If you hate cleaning up pet hair or have allergies, a hairless dog may be the perfect fit for you. While rare, hairless dog breeds are growing in popularity thanks to their eye-catching appearances and unique personalities.
They’re also a great option for dog lovers who need a hypoallergenic breed.
While you’ll spend less time vacuuming and grooming, these dogs aren’t completely maintenance-free. Hairless dogs have to use sunscreen to prevent burns, wear jackets to stay warm and take baths to keep their skin healthy.
If a hairless dog is your ideal companion, here are eight breeds to consider.
1. Chinese Crested Dog
The Chinese Crested dog is the most popular hairless breed. There are two varieties of the breed: Powderpuff (with fur) and the Hairless (without fur).
But even in the hairless variety isn’t completely without fur. The Chinese Crested dog still has fur on its paws, head and tail. They may also have some body hair.
If you want a completely hairless breed, look elsewhere. But if you want a dog that’s lower-maintenance in the hair department, the Chinese Crested dog may be a good fit for you.
The Chinese Crested is a small breed that’s affectionate, lively and alert. Their height can range from 11”-13” with weights ranging from 8-12 pounds.
Fun fact: These dogs actually have sweat glands, and they don’t pant to regulate temperature.
2. Xoloitzcuintli – Mexican Hairless Dog
The Xoloitzcuintli, the Aztec dog of the gods, is a 3,000-year-old dog breed that comes in three sizes: toy, miniature and standard.
- Toy: 10″-14″ height; 10-15 pounds weight
- Miniature: 14″-18″ height; 15-30 pounds weight
- Standard: 18″-23″ height; 30-55 pounds weight
Like with other hairless breeds, you can also find coated Xolos.
The hairless variety has a smooth, thick and close-fitting skin. Their skin wrinkles when they’re deep in thought. Xolos come in a variety of colors ranging from black to red, bronze, slate and gray-black.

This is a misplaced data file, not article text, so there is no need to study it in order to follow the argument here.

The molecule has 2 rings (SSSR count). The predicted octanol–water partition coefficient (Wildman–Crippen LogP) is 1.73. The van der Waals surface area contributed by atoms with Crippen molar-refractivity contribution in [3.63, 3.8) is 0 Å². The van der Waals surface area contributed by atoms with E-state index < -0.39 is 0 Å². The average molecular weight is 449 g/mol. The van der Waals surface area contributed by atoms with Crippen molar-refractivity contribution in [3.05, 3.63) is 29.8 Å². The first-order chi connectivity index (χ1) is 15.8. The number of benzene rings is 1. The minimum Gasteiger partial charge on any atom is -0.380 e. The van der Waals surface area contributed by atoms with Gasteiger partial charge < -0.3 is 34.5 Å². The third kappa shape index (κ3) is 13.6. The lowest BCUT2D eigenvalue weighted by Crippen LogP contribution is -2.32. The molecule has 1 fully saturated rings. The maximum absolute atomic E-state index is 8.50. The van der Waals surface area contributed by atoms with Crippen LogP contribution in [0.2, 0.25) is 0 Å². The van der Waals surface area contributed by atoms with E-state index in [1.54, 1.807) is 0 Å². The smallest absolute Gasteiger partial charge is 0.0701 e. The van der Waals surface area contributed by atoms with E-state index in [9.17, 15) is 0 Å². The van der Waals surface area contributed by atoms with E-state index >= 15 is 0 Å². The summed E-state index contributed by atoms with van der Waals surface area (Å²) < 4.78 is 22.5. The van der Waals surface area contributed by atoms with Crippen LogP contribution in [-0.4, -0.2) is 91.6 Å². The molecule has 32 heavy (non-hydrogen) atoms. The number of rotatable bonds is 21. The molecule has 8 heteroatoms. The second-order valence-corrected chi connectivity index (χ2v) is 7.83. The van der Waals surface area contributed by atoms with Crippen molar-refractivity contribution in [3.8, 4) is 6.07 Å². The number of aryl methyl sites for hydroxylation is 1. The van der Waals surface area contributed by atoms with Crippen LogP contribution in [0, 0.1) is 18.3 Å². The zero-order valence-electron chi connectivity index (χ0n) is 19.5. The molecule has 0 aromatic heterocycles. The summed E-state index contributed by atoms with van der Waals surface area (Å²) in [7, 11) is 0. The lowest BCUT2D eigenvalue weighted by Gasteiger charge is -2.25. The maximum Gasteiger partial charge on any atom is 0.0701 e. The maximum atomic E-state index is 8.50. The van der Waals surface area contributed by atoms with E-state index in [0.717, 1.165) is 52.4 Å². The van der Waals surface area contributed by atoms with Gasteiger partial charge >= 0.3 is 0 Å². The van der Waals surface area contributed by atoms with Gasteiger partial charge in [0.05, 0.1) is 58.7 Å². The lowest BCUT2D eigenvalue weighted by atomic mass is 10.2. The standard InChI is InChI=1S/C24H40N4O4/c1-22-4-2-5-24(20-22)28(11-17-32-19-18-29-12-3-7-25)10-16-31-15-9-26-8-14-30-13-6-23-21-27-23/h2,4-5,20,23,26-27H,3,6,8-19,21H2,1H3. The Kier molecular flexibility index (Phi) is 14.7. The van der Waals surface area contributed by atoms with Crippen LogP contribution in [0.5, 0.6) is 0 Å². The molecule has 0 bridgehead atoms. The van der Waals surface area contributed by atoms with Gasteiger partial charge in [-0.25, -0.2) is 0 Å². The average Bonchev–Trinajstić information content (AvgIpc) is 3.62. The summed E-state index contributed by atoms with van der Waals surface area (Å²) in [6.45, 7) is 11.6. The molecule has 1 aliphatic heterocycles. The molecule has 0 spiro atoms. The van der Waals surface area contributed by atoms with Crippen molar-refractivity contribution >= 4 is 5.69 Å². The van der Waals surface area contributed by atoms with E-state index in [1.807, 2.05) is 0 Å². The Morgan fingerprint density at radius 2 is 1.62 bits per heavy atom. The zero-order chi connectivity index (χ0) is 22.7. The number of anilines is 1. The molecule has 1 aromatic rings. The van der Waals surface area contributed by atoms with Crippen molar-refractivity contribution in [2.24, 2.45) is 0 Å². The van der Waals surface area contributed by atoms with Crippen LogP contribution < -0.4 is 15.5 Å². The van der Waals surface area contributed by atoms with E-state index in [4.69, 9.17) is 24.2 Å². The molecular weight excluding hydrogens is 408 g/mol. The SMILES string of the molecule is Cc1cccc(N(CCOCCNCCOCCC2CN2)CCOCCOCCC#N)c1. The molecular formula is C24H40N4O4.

Xolos are rugged and tough, but they’re also calm, loyal and alert. Young dogs need a substantial amount of exercise. Adult Xolos enjoy upbeat play, but they’re surprisingly calm in the house.
The Aztecs believed that Xolos were sacred creatures that guided their masters’ souls safely through the underworld.
3. American Hairless Terrier
Native to Louisiana, the American Hairless terrier is energetic, alert and curious. They are a medium-sized breed with a height of 12″-16″ and weight of 12-16 pounds.
The American Hairless Terrier comes in both hairless and coated varieties. The hairless variety has smooth, warm skin. The coated variety has a short, smooth coat that’s easy to maintain.
Curious by nature, these dogs have erect, V-shaped ears and round, expressive eyes. True to their terrier nature, the American Hairless will chase after small animals and dig holes in the yard. It’s best to keep your American Hairless on a leash or in a secure area when outdoors.
4. Peruvian Inca Orchid
Affectionate and loyal, the Peruvian Inca Orchid (PIO) is a sighthound that was developed in Peru. The breed comes in three sizes, and there are both hairless and coated varieties.
- Small: 9.75”-15.75” height; 8.5-17.5 pounds
- Medium: 15.75”-19.75” height; 17.5-26.5 pounds
- Large: 19.75”-25.75” height; 26.5-55 pounds
PIOs are agile, quick and intelligent. Their delicate skin is their most striking feature, and it can be either spotted or solid in color. PIOs can be wary of strangers and make excellent watch dogs.
PIOs need lots of exercise, and they can sometimes be challenging to train.
5. Ecuadorian Hairless Dog
The Ecuadorian hairless dog is considered the rarest breed of hairless dogs. Descendants of the Peruvian Hairless dog, the breed’s origins can be traced to Santa Elena Peninsula in Ecuador.